SOHO Routers. Who is best?

I have recently decided that I hate linksys. Based on benchmarks, as seen : … ?chart=119

I’m thinking Netgear for future clients. But I thought I would see what everyone else has found to be STABLE. It seems like I’m always having tech support calls, where I end up having the user power cycle their linksys router, and thats all. This shouldn’t be needed.

CISCO, no substitute. It is the most STABLE router in the market.
Stablility has a price.

there have been a few threads on this topic…you may wanna check through them.

I have found linksys(cisco) routers to be the worst.

I have not tried a full on cisco router but thats not very practical for a subscriber.

you wont get around a router locking up as long as you are using one. even if you turn the SM into nat (assuming nat will work for the subscriber) and plug it into the switch, switches still tend to fail.

Its best to inform the subscriber of the known problem and the easy solution.

every broadband connection i have been on always has the “router problem”

tlsarles wrote:
I'm thinking Netgear for future clients.

I have had two different Netgear routers in the past, and both gave me more problems than any Linksys router I have owned. My current Netgear dual WAN router (FVS124G) has always had lockup problems, and so far none of the firmware revisions solve it.

I had to create a watchdog program to monitor my LAN, and when the router locks up, power cycle the router via a remote control power strip.

It also doesn't do a good job of either load balancing or auto-rollover when one WAN connection goes down.

Anyone know of a dual WAN router for the SOHO environment that actually works right?


My linksys wrt54gl is scheduled for reboot every mourning at 5, no problems at all.
We use OpenWRT for our costumers who want vpn.

For SOHO, Linksys RV series is tough to beat. No wireless, but it’s not hard to add an AP.

Jerry Richardson wrote:
For SOHO, Linksys RV series is tough to beat. No wireless, but it's not hard to add an AP.

I already use pair of WAP54G's as my APs so that I can use Access Point Client mode to feed another wired LAN segment, and laptops can still roam freely.

But I am specifically asking about dual WAN capabilities, which neither the RV series nor the WRT54GL support. I have both cable and DSL feeding my home, and I want to load balance them or at least have a reliable auto-rollover. My Netgear FVS124G is supposed to, but is buggy.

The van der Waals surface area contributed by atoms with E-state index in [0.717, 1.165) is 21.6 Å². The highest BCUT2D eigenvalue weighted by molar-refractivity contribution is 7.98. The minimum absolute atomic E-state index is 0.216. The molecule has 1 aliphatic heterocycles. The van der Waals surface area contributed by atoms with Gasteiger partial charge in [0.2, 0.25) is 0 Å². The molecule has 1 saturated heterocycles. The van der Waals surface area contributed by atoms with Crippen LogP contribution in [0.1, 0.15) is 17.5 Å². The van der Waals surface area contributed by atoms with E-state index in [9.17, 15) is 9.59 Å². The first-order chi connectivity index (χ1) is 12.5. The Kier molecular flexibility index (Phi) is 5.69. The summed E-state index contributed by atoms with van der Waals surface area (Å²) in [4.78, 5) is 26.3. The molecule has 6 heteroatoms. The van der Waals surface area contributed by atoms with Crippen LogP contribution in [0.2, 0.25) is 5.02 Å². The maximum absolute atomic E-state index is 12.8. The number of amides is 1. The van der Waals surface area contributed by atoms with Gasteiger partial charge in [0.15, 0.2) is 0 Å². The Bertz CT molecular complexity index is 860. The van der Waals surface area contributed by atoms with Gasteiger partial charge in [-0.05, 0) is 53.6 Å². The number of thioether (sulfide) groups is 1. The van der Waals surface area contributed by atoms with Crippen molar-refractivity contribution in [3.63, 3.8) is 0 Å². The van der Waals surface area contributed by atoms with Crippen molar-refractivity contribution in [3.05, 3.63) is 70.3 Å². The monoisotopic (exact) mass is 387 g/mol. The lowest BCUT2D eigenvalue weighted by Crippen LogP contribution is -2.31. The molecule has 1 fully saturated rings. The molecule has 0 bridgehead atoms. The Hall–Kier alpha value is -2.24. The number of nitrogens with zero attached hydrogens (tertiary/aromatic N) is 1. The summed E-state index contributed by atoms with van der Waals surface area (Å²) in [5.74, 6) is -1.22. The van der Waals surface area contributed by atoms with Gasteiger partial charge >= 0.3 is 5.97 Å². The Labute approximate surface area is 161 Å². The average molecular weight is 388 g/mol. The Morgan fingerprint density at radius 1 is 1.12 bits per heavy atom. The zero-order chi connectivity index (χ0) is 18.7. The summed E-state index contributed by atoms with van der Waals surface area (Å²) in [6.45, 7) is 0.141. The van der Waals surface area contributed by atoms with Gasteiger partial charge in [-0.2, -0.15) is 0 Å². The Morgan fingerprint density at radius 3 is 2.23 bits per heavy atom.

dhandy Mikrotik will solve your problem. The standard RB532 has 3 ethernet ports and 2 mini-pci slots, 1 compact flash port. The router os software that comes on it will do load balancing. Yuo can add a 802.11 mini-pci card and have wireless all for about $300.

RV series supports dual WAN


Jerry Richardson wrote:
RV series supports dual WAN

Ahh, didn’t look far enough. Looks like the RV0041 does not, but some of the others do. That said, searching for reviews / posts on them, it sounds like the dual WAN handling of them is not good either, and they lock up too.

attitude0330 wrote:
Mikrotik will solve your problem. The standard RB532 has 3 ethernet ports and ... it will do load balancing.

How easy is this to setup for someone with no Linux experience? I looked at the WinBox GUI via a demo login that was available, and while it look powerful, it wasn't immediately obvious how you define things like PPPoE logins, load balancing mode, etc.

Do you know of people using this for dual WAN setups successfully?

Those Mikrotik routers look pretty sweet, Thanks for the tip!

I would consider myself a beginer/intermediate linux user. So I am wondering how difficult it would be to set these things up for NAT. Also curious if you can VPN into them, so I can poke around when customers call for support

We have had excellent success with the RV series routers. Never a lock up.

As with any product, results vary :slight_smile:


Jerry Richardson wrote:
We have had excellent success with the RV series routers. Never a lock up.

Do you use them in a dual WAN setup? With only a single WAN enabled, my Netgear does ok too, but that kinda defeats the purpose.


we have one set up with Dual WAN, seems to work OK.

DLink has one as well, about 150.00. That works also.

Ther is always a Soekris 4501. It has 3 Ethernet ports. So you can set it up as a Dual WAN and 1 LAN. But then that whole Linux/BSD comes back to haunt you.

I am using the Mikrotik RouterOS on a Supermicro Superserver P4 for my Core and border routers. I have three set up for load balancing to two diffarent upstream providers, and the secondary provider is set up to fail over to me to back him up. Their is a little bit of a learning curve but most of it is well documented and a large forum support. You can use WinBox or the command line. Most of the documentation is command line but its pretty simple to pick up. As far as NAT it’s real simple. If you put the system on a x86 based PC you can enable the user manager for authentication and bandwidth control as a radius server, and it will handle PPPoE, VPN, pretty much every thing you can throw at it.